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Vets home project focus changes

A supportive housing project at the Minnesota Veterans Home Hastings campus has a new focus - veterans only.

The Minnesota Veterans Affairs Board decided recently it wanted a proposed supportive housing project at the campus to be strictly for veterans.

For almost two years, the proposal as presented, had been geared for veterans, but would have allowed other residents who qualified according to income, to be offered supportive housing.

The Department of Veterans Affairs Board of Directors has decided (as of earlier this month) to present the supportive housing proposal as one for veterans only, indicating its homes/campuses are for veterans. Its proposal, with a price tag of more than $10 million is expected to be ready for the start of the Minnesota Legislative session Feb. 4.

This change in position comes after the project gained $7.9 million in funding earlier this year from the Minnesota Housing Finance Agency to construct the building. That funding, however, has been on hold because according to state law, one state agency cannot transfer funds to another for building purposes.

Both Sen. Katie Sieben, DFL-Newport, and Rep. Denny McNamara, Republican-Hastings, supported the project and were planning to help win funding (or a language change to allow the use of the funds) in this upcoming legislative session.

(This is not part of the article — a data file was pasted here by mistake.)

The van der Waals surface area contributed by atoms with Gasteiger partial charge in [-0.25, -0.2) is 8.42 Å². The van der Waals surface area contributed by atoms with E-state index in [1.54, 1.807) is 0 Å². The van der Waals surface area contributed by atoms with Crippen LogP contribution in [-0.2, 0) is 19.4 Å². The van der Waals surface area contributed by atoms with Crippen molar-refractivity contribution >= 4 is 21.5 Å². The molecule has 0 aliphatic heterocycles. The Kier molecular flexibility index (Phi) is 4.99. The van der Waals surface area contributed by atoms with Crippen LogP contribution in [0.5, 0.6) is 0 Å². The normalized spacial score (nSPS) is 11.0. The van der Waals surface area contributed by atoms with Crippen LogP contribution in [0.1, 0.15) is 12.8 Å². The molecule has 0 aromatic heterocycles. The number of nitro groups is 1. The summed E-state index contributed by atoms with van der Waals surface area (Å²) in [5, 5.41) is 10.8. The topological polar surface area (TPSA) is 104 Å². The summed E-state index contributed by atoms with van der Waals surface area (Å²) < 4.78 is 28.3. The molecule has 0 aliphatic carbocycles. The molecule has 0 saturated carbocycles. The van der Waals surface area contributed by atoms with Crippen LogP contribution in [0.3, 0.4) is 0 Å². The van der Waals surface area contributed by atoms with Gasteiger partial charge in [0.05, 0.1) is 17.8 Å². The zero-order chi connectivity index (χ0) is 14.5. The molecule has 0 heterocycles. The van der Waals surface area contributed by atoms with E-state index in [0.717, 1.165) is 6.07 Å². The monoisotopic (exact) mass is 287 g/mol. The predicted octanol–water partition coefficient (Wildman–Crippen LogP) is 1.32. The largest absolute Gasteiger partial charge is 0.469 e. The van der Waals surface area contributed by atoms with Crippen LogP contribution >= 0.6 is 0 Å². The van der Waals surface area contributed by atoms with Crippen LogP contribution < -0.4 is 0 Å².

Sieben and McNamara continue to be supportive of the supportive housing project at the Hastings home.

Sieben, who is vice chair of the Senate Investment Committee, led a tour of about 15 other senators this fall to view proposed bonding projects.

"Everyone was hopeful that this project (before the change) would gain funding this year and the money would be allocated," Sieben said. "It is very disappointing in that respect.

"I am frustrated (because of the late change), but I remain committed to the project. The agency has changed their request and they may not gain their money this year. But I continue to support it."

The Department of Veterans Affairs has been working on a design and cost estimates, and is proceeding.

"The reality is that it may not happen as fast," McNamara said. "The Veterans Affairs Board has two other higher priority requests (one at the Minneapolis campus). But they are working on a new proposal and plan to present it. I respect their approach and what they want to do."

The bonding requests for the 2010 session could be as much as $3 billion, according to Sen. Keith Langseth, chair of the Senate Investment Committee. That figure will likely be pared to between $800 and $900 million.

Sieben said veterans projects should have top priority.

"When we consider the requests, we look at the service they provide, and this would provide care for the homeless," she said. "I believe it is our moral imperative to help people who have sacrificed their lives for us, and we should help in giving them something back.

"But as a senator who represents Hastings, I feel I have to do the best I can in being an advocate for the projects in this area," she said. "I also realize there are tremendous needs across the state."